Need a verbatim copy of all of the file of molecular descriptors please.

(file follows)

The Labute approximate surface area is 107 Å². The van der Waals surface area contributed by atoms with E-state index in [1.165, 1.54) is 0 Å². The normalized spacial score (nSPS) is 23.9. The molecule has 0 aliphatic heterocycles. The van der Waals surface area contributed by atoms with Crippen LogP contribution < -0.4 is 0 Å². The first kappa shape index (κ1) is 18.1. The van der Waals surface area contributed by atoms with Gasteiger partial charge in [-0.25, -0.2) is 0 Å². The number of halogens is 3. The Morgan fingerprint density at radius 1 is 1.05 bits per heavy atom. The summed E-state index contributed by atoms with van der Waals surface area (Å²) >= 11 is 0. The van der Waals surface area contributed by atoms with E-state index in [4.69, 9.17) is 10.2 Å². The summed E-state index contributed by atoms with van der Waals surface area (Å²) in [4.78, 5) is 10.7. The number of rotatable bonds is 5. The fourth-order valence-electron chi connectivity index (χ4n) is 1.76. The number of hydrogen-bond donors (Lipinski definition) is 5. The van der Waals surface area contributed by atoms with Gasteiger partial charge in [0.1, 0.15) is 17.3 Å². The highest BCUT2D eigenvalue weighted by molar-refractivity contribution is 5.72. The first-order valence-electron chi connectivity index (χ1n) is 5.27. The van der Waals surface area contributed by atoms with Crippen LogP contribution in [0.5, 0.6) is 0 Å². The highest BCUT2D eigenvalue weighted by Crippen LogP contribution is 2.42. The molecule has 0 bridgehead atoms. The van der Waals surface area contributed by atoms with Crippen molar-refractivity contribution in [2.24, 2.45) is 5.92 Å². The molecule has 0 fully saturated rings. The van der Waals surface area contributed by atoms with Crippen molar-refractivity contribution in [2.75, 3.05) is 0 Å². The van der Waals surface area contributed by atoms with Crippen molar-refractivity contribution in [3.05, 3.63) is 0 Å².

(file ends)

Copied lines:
The Labute approximate surface area is 107 Å². The van der Waals surface area contributed by atoms with E-state index in [1.165, 1.54) is 0 Å². The normalized spacial score (nSPS) is 23.9. The molecule has 0 aliphatic heterocycles. The van der Waals surface area contributed by atoms with Crippen LogP contribution < -0.4 is 0 Å². The first kappa shape index (κ1) is 18.1. The van der Waals surface area contributed by atoms with Gasteiger partial charge in [-0.25, -0.2) is 0 Å². The number of halogens is 3. The Morgan fingerprint density at radius 1 is 1.05 bits per heavy atom. The summed E-state index contributed by atoms with van der Waals surface area (Å²) >= 11 is 0. The van der Waals surface area contributed by atoms with E-state index in [4.69, 9.17) is 10.2 Å². The summed E-state index contributed by atoms with van der Waals surface area (Å²) in [4.78, 5) is 10.7. The number of rotatable bonds is 5. The fourth-order valence-electron chi connectivity index (χ4n) is 1.76. The number of hydrogen-bond donors (Lipinski definition) is 5. The van der Waals surface area contributed by atoms with Gasteiger partial charge in [0.1, 0.15) is 17.3 Å². The highest BCUT2D eigenvalue weighted by molar-refractivity contribution is 5.72. The first-order valence-electron chi connectivity index (χ1n) is 5.27. The van der Waals surface area contributed by atoms with Crippen LogP contribution in [0.5, 0.6) is 0 Å². The highest BCUT2D eigenvalue weighted by Crippen LogP contribution is 2.42. The molecule has 0 bridgehead atoms. The van der Waals surface area contributed by atoms with Crippen molar-refractivity contribution in [2.24, 2.45) is 5.92 Å². The molecule has 0 fully saturated rings. The van der Waals surface area contributed by atoms with Crippen molar-refractivity contribution in [2.75, 3.05) is 0 Å². The van der Waals surface area contributed by atoms with Crippen molar-refractivity contribution in [3.05, 3.63) is 0 Å².